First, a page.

Rifts within Sudan’s ruling party topple presidential security adviser

April 26, 2011 (KHARTOUM) – Internal squabbles within North Sudan’s ruling National Congress Party (NCP) have culminated in the sacking of presidential security adviser Salah Gosh, as the country’s official news agency SUNA abruptly reported at a late hour on Tuesday, citing a decree by President Al-Bashir.

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President Omar al-Bashir, Defense Minister Gen. Abdul-Rahim Mohammed Hussein, and Deputy Chairman of the National Congress Party Nafi Ali Nafi

The removal of the intelligence figure comes few days after he fell out with the country’s powerful presidential assistant and NCP’s Vice-President, Nafi Ali Nafi, amid reports that Al-Bashir himself had intervened to contain the crisis.

Nafi and Gosh exchanged public criticism this week over the dialogue conducted by the latter with certain opposition parties under the umbrella of the Presidential Security Advisory, which Gosh chairs.

The NCP’s Vice-President said in a radio interview on Friday that the dialogue led by Gosh was not sanctioned by the NCP’s leadership, stressing that his party refuses to negotiate over demands by the opposition for the formation of a national government.

In response, Gosh held a press conference on Saturday and claimed that the dialogue enjoys approval by President Al-Bashir and Vice-President Ali Osman Mohamed Taha. He further said that no one had the right to interfere in his job and that the dialogue would not stop unless president Al-Bashir issues direct orders to that effect.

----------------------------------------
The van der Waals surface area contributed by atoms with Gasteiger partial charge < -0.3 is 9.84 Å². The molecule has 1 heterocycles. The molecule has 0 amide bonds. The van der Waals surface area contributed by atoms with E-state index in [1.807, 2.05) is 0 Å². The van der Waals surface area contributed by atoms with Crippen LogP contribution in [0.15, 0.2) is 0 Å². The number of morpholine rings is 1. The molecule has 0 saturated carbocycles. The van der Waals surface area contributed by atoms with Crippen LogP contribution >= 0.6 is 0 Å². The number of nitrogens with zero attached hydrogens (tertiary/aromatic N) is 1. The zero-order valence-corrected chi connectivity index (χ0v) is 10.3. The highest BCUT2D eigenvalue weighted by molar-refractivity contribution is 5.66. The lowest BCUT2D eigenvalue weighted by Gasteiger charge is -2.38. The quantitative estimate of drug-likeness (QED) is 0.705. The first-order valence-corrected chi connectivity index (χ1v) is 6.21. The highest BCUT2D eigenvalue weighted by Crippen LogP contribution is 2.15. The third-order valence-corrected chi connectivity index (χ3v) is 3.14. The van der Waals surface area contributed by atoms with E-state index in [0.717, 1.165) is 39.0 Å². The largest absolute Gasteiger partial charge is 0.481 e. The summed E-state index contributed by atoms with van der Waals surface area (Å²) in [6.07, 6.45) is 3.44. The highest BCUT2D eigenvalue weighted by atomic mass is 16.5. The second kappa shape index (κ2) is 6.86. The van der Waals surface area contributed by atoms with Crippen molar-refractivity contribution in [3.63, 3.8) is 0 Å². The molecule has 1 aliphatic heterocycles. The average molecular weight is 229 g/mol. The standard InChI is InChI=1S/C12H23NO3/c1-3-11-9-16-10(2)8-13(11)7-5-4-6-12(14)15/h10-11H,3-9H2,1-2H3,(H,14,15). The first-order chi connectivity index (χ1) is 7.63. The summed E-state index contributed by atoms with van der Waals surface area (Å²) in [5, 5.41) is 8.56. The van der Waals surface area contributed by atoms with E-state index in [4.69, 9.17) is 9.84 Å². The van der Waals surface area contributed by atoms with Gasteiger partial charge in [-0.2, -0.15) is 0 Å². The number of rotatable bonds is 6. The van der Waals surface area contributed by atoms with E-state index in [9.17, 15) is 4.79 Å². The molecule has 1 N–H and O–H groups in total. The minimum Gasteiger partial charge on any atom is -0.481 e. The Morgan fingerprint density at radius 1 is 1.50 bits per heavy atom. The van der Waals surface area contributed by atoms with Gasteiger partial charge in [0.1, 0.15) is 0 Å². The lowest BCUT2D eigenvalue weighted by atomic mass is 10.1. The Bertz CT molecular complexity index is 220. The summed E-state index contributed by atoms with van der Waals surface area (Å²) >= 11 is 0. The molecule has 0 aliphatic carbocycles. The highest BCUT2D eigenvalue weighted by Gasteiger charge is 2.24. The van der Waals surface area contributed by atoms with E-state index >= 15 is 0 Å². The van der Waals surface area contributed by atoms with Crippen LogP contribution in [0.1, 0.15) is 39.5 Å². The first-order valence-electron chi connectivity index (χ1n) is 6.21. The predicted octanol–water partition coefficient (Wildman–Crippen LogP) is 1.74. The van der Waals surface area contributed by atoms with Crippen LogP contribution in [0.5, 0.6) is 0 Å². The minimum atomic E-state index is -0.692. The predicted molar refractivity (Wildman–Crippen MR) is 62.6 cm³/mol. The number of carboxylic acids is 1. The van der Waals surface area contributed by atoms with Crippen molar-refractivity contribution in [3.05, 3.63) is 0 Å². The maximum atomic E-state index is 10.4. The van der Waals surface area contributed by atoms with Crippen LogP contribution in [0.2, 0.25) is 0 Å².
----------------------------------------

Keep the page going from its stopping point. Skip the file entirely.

Gosh went on to criticize Nafi, saying that his statement is “detrimental to the dialogue and will make opposition parties run away from it.”

Following the public display of discord, Sudan president Al-Bashir reportedly convened a meeting between the two men on Sunday, but no information has been leaked about the outcome of the meeting.

Gosh succeeded Nafi in the leadership of Sudan’s National Intelligence and Security Services (NISS) in 2002 until he was removed from his position in August 2009. He is considered the poster boy of counterterrorism cooperation between the NISS and the US Central Intelligence Agency (CIA).

His demotion form NISS chief to a presidential security adviser followed rumors that he had drew the ire of Sudan’s army generals when he deployed his own militiamen to repulse the attack of Darfur rebel group, the Justice and Equality Movement, on the country’s capital in May 2008.

The sacking of Gosh is expected to stoke speculations of a growing power struggle between the NCP’s wing of hardliners, represented by Nafi, and those who favor a moderate approach towards opposition party.

The NCP is currently engaged with two mainstream opposition parties, the National Umma Party of Al-Sadiq al-Mahdi and the Democratic Unionist Party led by Mohamed Osman Al-Mirghani, in an effort to assuage the tension that has been dominating the domestic political arena following the secession of the oil-producing region of South Sudan in a referendum in January and the resultant worsening economic conditions.

The former presidential adviser headed also the NCP delegation in the talks with the South Sudan ruling party- SPLM over the disputed Abyei area.


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